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Focus by Lovett Weems reviewed

March 20, 2012


“Focus: The Real Challenges That Face The United Methodist Church” by Lovett H. Weems Jr.



In the book, Lovett Weems meticulously and systematically brings out the challenges that The United Methodist Church faces in the twenty-first century from historical and missional perspectives. The challenges include but not limited to the loss of membership, the lack of resources particularly finances, and the dearth of understanding of our identity and mission. The author boldly names several elephants in the denomination such as lack of focus (appropriateness of the title of the book), lack of accountability, lack of witness, lack of relevance, and lack of reaching-out to the emerging population. The author also extensively discusses and explores possibilities of changes needed at General Church, Annual Conference and Congregational levels (chapters 3, 4 & 5). Chapter six is the most appropriate as the author punctuates the urgent need of focusing on the outside of the four walls of United Methodist Congregations by intentionally connecting with, reaching-out and serving the community of all ages, nations and races/ethnic groups. The bottom line question is: When God has gifted The United Methodist Church with eight million members, six billion dollar worth of assets, thirty-three thousand congregations and the most educated clergy, are we maximizing the potential of these massive amounts of resources to fulfill the mission of Jesus Christ with the passion of John Wesley? Are we fruitful?


“Praying for Miracles and Working for Results

“Enhancing and Extending the United Methodist Witness”

“Accountability for outcomes”

“Review the impact”

“Convert the assets for new development of ministries”

“Begin with Passion and Strength”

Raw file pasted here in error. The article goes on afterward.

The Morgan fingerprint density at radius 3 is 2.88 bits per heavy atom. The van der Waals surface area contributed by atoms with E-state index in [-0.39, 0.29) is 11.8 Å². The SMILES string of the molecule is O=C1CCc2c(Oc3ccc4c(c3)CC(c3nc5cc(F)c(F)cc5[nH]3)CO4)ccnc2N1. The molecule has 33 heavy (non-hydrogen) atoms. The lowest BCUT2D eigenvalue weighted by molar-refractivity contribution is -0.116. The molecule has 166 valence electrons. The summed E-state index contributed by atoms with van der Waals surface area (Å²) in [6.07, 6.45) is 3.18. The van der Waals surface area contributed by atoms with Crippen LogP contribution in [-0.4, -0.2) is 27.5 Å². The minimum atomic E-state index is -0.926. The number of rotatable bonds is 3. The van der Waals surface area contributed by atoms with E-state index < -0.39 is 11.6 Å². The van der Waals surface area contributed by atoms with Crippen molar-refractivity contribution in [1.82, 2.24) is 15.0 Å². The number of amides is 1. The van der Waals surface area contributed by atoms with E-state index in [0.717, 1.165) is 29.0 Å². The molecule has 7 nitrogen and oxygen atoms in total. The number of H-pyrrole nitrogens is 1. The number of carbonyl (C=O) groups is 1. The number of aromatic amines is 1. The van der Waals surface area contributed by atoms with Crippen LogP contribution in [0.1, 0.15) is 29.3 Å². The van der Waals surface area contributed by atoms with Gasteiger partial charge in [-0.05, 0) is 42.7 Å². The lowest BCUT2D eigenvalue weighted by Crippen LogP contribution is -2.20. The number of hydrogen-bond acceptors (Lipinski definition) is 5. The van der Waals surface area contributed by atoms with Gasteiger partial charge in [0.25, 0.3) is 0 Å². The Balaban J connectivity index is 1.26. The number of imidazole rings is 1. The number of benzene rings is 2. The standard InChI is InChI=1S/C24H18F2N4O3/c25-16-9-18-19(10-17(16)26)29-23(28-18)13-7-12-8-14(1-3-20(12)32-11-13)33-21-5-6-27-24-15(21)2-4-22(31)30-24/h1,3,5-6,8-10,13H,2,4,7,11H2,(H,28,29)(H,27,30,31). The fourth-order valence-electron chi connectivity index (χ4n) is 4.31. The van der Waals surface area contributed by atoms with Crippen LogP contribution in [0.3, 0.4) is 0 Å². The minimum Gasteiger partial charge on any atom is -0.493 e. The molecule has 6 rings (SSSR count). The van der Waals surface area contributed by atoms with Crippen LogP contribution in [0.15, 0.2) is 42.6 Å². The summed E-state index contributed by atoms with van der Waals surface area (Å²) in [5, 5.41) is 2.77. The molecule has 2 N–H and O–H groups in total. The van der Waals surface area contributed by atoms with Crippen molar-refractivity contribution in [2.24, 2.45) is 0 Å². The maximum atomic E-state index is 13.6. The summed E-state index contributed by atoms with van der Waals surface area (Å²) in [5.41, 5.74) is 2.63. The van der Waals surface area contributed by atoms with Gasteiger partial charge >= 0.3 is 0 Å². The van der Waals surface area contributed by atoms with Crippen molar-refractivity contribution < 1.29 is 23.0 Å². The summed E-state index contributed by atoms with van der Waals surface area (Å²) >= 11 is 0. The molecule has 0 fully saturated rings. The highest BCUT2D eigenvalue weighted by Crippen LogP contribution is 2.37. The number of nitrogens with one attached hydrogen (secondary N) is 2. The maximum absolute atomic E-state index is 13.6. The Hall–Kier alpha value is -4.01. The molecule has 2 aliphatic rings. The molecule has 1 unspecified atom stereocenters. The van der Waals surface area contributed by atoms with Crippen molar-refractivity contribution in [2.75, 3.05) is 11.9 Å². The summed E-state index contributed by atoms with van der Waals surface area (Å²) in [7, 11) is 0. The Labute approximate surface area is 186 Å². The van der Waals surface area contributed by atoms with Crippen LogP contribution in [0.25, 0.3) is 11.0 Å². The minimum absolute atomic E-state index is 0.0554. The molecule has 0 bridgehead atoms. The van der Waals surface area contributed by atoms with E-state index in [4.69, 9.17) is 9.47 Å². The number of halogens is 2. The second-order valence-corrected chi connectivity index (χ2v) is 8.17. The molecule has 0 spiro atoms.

The reality of The United Methodist Church is well-stated in simple and plain language by the author. Further, the challenges are pictured in such a way that methods and means of the past no longer work in the 21st century context since 1968 the world has changed a lot. The denomination has not kept up to the paces of those changes but has continued to “cut and paste” without going into the roots of issues that cause decline and towards “death tsunami” as Lovett puts it. If and when chapter six becomes the priority of thirty-seven thousand congregations, The United Methodist Church will celebrate wonders and miracles in the years to come.


From my perspective, the author could have shed more light on the piece of “connecting with God.” The denomination has set that piece as a side-walk rather than the main-road. In other words, the structure has taken over the place of the Triune God who is the source of help, hope and healing at all levels. Spiritual exercises such as Means of Grace (by John Wesley) are the foundation for spiritual fitness, health and strength. At every level, I like to see a God’s gym where people’s muscles of faith are built and ministers of the gospel are equipped.

by Sam Royappa

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